Liverpool's Daniel Sturridge is the leading English goalscorer in the Premier League, and is rightly in possession of the No.9 jersey as the spearhead of Roy Hodgson's attack.

Though fitness concerns have deprived him of regular opportunities in 2013 for England, there remains no doubt in the mind of Hodgson that he remains the primary option to accompany Wayne Rooney both next summer and beyond.

Eight goals he might have for Liverpool this season, but as is often the way with England players attempting to reproduce their club form on the international stage, Sturridge's career with his country is still to ignite. As a result, his club prowess can surely only hold credence for so long.

Just two England goals have come in nine appearances; the seventh of eight against San Marino and a stoppage time penalty against Montenegro. Perhaps an unfair appraisal after such a short international career, but amid those nine appearances have come scant evidence the step up to the national team has been seamless.

Sturridge's decision-making, an area in which he has made his greatest improvement since joining Liverpool from Chelsea in the last January transfer window, has become a problem at England level. The time and space, not least the errors he can draw in the Premier League, is not as prevalent at international level, and the 24 year old must adjust.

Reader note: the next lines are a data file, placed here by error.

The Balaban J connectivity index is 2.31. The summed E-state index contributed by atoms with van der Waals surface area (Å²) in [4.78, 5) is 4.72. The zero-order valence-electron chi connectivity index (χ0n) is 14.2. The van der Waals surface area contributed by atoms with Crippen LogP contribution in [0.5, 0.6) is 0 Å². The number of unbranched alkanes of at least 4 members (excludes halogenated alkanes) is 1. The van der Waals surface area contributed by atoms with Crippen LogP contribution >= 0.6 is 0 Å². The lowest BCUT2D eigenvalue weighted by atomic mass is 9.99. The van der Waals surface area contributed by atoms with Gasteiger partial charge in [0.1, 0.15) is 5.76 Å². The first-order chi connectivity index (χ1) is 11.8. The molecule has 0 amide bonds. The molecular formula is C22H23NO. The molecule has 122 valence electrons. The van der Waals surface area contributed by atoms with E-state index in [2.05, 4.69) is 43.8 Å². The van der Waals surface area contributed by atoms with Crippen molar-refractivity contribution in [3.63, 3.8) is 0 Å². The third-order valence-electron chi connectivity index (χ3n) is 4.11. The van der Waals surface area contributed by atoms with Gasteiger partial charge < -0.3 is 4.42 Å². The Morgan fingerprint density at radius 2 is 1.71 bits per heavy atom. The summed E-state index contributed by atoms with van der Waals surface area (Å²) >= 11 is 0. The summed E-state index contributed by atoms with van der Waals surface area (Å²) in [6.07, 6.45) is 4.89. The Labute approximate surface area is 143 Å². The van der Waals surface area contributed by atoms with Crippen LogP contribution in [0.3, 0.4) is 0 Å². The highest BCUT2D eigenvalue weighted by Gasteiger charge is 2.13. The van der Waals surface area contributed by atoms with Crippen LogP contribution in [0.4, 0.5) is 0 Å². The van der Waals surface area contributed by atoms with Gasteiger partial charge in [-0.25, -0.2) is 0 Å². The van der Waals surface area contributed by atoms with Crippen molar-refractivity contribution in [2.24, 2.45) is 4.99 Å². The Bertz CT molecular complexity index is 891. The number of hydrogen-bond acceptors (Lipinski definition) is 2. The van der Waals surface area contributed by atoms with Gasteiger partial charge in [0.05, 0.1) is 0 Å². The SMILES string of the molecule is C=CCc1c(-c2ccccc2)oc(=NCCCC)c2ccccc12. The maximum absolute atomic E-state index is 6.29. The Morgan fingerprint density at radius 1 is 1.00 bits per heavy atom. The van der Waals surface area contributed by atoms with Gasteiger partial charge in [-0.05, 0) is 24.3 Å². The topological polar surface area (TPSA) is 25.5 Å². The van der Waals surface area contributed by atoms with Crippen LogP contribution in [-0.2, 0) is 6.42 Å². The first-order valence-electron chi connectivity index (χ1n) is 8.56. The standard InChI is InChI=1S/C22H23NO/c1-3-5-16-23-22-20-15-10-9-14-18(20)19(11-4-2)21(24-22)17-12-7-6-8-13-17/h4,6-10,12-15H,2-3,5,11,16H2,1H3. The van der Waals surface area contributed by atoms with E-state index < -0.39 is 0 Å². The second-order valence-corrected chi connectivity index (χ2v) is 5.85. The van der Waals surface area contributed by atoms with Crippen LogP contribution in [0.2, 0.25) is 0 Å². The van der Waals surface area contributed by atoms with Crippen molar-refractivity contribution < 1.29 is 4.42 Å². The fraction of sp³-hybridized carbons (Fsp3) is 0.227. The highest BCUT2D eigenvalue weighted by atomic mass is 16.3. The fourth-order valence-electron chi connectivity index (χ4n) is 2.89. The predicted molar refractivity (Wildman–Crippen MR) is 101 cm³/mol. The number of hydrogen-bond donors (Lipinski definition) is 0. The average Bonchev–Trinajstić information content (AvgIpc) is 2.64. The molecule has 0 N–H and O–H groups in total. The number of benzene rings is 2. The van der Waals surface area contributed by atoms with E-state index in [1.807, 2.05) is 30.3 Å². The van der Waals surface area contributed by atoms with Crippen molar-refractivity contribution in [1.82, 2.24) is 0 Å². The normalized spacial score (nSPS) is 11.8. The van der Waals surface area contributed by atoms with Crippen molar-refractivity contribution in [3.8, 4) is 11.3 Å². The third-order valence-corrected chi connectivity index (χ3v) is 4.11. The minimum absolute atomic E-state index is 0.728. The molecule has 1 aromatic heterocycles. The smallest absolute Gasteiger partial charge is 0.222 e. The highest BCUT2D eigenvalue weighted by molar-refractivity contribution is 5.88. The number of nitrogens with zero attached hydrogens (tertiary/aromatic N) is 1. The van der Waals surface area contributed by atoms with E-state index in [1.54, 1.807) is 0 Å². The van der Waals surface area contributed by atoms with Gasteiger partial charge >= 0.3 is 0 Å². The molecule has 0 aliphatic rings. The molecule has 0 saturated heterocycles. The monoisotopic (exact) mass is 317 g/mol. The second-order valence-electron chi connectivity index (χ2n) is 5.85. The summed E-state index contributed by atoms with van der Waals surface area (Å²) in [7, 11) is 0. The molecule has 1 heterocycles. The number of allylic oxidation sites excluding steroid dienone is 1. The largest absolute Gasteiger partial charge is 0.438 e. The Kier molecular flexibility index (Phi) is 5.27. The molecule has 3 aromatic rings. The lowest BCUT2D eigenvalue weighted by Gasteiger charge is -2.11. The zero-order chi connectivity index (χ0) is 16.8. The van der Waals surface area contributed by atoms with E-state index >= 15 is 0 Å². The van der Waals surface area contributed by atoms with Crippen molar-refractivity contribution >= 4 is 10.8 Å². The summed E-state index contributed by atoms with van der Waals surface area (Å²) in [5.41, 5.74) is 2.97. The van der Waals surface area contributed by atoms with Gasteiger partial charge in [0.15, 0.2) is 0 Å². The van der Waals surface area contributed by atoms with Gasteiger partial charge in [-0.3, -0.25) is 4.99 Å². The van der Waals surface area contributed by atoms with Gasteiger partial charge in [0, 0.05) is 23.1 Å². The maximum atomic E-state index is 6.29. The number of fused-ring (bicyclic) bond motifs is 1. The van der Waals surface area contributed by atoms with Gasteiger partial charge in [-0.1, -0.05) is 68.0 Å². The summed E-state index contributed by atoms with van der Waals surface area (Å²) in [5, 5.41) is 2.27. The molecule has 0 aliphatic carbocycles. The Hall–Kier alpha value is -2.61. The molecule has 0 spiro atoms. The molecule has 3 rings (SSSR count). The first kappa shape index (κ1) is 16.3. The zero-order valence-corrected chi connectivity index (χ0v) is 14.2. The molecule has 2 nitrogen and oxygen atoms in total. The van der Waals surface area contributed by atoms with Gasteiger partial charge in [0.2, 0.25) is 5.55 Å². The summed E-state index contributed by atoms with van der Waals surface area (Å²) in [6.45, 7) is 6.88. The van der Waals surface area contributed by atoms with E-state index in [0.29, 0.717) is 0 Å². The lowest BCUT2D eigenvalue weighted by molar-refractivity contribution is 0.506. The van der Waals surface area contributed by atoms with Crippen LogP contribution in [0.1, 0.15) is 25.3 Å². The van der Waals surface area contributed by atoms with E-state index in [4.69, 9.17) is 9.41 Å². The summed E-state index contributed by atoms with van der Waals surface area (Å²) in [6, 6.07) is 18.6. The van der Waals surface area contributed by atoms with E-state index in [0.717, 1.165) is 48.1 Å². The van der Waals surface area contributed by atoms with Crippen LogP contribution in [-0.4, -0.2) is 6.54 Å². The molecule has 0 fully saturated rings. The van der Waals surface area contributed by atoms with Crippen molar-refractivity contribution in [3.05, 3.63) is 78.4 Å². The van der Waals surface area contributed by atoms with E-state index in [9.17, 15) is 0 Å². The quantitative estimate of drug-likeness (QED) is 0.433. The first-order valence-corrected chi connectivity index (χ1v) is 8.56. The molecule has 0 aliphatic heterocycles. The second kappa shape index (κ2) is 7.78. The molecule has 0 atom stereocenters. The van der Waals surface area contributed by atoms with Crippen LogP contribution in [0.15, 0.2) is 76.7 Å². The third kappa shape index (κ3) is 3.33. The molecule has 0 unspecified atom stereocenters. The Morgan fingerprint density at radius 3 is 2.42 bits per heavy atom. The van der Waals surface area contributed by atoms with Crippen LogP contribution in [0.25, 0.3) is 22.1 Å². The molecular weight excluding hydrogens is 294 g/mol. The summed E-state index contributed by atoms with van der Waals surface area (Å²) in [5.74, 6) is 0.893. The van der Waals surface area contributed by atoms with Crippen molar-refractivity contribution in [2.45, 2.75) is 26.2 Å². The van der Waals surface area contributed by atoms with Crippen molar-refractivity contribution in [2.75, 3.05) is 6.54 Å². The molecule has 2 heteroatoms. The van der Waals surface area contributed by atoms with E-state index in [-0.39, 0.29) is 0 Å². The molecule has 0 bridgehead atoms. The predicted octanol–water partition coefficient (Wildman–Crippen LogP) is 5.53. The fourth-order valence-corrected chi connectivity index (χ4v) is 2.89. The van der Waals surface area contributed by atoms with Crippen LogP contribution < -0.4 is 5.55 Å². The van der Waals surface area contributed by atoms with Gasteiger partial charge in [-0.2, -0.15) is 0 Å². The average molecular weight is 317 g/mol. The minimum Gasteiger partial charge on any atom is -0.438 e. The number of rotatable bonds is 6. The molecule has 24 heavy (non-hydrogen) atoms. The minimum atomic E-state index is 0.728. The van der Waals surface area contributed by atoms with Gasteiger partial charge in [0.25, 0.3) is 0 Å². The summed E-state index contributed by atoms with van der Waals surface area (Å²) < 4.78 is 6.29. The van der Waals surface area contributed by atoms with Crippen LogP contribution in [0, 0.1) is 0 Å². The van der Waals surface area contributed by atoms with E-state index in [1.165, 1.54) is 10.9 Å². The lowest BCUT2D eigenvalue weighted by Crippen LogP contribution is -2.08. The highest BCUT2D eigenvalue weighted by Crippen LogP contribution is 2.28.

Above all else, whoever England's No.9 is come Brazil next summer must bring the best out of Rooney, who himself is now all but certain to play a withdrawn role in attack. Sturridge is yet to convince as the candidate to work in the Manchester United forward's best interests.

While he might not possess the individual attributes of Sturridge, Hodgson might be tempted to revert to Danny Welbeck at the point of England's attack. The United forward is a selfless runner of the channels and as importantly, has the type of telepathy with Rooney, which Sturridge has naturally not yet acquired.

It would be unfair for Sturridge to be ousted completely after a handful of international appearances. But in order to justify his status as the leader of the England attack he must backup his Liverpool form with an improvement for his country. Otherwise, it's hard to be convinced he possesses the credentials to lead England at the World Cup.